It is almost as if he is coming into his own.

The Auteur Series

As I studied film in college, I became fascinated with auteurs and their distinctive—often critically acclaimed—bodies of work. More recently, as I have started to focus more particularly on films for and about children, I’ve been delighted to notice a trend in many auteur’s work. Very many of these directors, at one point or another, make a film for or about children. Quite often, these films are based on beloved children’s books. Some directors, such as Hayao Miyazaki, seem to focus almost exclusively on children’s films. Others don’t necessarily make children’s films or book adaptations, but instead create mature works that feature or center on an especially cognizant, intuitive child.

Perhaps such works are the result of these auteurs, in infusing so much of their identity into their overall oeuvre, realizing that their childhoods hold just as much (if not more) of a place in the formation of their identity as any of the other elements that make them—and their corresponding films—unique. Perhaps they want to pay tribute to a book that shaped them in their childhoods. Perhaps they just want to have a children’s movie under their belt. Perhaps, as they mellow towards the ends of their careers, they want to have something to show to their grandkids.

Perhaps it is because they realize that every person’s childhood, whether they realize it or not, is at the core of who they are, and a good children’s movie can therefore speak to almost anyone on a fundamental level.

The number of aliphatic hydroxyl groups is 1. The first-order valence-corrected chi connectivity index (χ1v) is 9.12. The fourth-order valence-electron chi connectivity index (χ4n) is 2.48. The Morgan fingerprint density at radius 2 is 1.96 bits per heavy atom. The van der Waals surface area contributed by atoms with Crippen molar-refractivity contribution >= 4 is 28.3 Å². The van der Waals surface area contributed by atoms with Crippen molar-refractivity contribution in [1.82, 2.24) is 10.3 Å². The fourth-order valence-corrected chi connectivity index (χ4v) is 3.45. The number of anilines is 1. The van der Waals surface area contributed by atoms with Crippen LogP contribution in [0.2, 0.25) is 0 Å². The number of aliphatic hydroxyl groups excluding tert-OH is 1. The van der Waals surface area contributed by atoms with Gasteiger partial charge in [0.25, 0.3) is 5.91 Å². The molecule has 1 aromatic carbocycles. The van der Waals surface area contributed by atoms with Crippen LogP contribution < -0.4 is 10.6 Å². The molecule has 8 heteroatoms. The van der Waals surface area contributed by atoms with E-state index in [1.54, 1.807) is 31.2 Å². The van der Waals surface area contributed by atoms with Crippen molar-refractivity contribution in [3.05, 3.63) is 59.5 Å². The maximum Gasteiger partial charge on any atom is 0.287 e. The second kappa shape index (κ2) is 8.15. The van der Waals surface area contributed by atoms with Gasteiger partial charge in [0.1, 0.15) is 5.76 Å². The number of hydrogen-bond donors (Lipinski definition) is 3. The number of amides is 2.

In any case, I am going to start an ongoing series of reviews on many of these films, both old and new. A lot of these films round out an auteur’s oeuvre in surprising ways.  Many are films everyone has seen but no one realized who directed. Too many are hidden gems.

So, somewhere between April showers and May flowers, I will commence the list with a movie I grew up watching with my family every spring:

The Secret Garden (1993) – Agnieszka Holland

Of the umpteen adaptations of this book, this one, in my opinion, is the one that is by far the most worth seeing. I remember being filled with wonder every time I saw this growing up. The film, instead of losing its magic as I have grown older, has only become richer with each progressive viewing and after having read the book.